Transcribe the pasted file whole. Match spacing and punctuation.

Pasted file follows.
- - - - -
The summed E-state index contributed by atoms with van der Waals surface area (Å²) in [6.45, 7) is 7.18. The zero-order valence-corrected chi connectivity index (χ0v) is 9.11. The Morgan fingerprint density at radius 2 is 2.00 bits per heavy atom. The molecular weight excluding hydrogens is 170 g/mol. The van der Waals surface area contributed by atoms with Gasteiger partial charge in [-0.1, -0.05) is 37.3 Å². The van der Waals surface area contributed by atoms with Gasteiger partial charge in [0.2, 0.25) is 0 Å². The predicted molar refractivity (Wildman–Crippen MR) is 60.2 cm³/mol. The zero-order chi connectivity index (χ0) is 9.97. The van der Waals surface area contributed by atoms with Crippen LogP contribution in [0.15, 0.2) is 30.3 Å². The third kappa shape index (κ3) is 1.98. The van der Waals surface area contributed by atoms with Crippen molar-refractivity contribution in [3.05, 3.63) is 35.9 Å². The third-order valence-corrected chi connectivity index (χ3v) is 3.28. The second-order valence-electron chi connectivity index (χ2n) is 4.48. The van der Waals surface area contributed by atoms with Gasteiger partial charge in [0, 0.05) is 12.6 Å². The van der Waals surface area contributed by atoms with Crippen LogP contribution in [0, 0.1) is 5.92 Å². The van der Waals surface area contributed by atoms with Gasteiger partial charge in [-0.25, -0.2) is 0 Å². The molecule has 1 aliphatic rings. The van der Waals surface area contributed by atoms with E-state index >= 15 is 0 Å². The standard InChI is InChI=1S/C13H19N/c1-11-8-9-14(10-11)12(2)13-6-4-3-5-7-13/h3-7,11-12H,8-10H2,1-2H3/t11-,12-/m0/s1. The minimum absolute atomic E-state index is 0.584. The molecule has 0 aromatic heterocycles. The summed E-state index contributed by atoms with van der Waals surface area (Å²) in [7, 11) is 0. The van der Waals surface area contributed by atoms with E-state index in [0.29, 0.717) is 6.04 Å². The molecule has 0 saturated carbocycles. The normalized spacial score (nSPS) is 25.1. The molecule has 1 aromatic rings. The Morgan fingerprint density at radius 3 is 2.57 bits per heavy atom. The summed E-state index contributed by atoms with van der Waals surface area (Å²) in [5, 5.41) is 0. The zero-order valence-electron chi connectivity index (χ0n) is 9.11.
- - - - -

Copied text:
The summed E-state index contributed by atoms with van der Waals surface area (Å²) in [6.45, 7) is 7.18. The zero-order valence-corrected chi connectivity index (χ0v) is 9.11. The Morgan fingerprint density at radius 2 is 2.00 bits per heavy atom. The molecular weight excluding hydrogens is 170 g/mol. The van der Waals surface area contributed by atoms with Gasteiger partial charge in [-0.1, -0.05) is 37.3 Å². The van der Waals surface area contributed by atoms with Gasteiger partial charge in [0.2, 0.25) is 0 Å². The predicted molar refractivity (Wildman–Crippen MR) is 60.2 cm³/mol. The zero-order chi connectivity index (χ0) is 9.97. The van der Waals surface area contributed by atoms with Crippen LogP contribution in [0.15, 0.2) is 30.3 Å². The third kappa shape index (κ3) is 1.98. The van der Waals surface area contributed by atoms with Crippen molar-refractivity contribution in [3.05, 3.63) is 35.9 Å². The third-order valence-corrected chi connectivity index (χ3v) is 3.28. The second-order valence-electron chi connectivity index (χ2n) is 4.48. The van der Waals surface area contributed by atoms with Gasteiger partial charge in [0, 0.05) is 12.6 Å². The van der Waals surface area contributed by atoms with Crippen LogP contribution in [0, 0.1) is 5.92 Å². The van der Waals surface area contributed by atoms with Gasteiger partial charge in [-0.25, -0.2) is 0 Å². The molecule has 1 aliphatic rings. The van der Waals surface area contributed by atoms with E-state index >= 15 is 0 Å². The standard InChI is InChI=1S/C13H19N/c1-11-8-9-14(10-11)12(2)13-6-4-3-5-7-13/h3-7,11-12H,8-10H2,1-2H3/t11-,12-/m0/s1. The minimum absolute atomic E-state index is 0.584. The molecule has 0 aromatic heterocycles. The summed E-state index contributed by atoms with van der Waals surface area (Å²) in [7, 11) is 0. The van der Waals surface area contributed by atoms with E-state index in [0.29, 0.717) is 6.04 Å². The molecule has 0 saturated carbocycles. The normalized spacial score (nSPS) is 25.1. The molecule has 1 aromatic rings. The Morgan fingerprint density at radius 3 is 2.57 bits per heavy atom. The summed E-state index contributed by atoms with van der Waals surface area (Å²) in [5, 5.41) is 0. The zero-order valence-electron chi connectivity index (χ0n) is 9.11.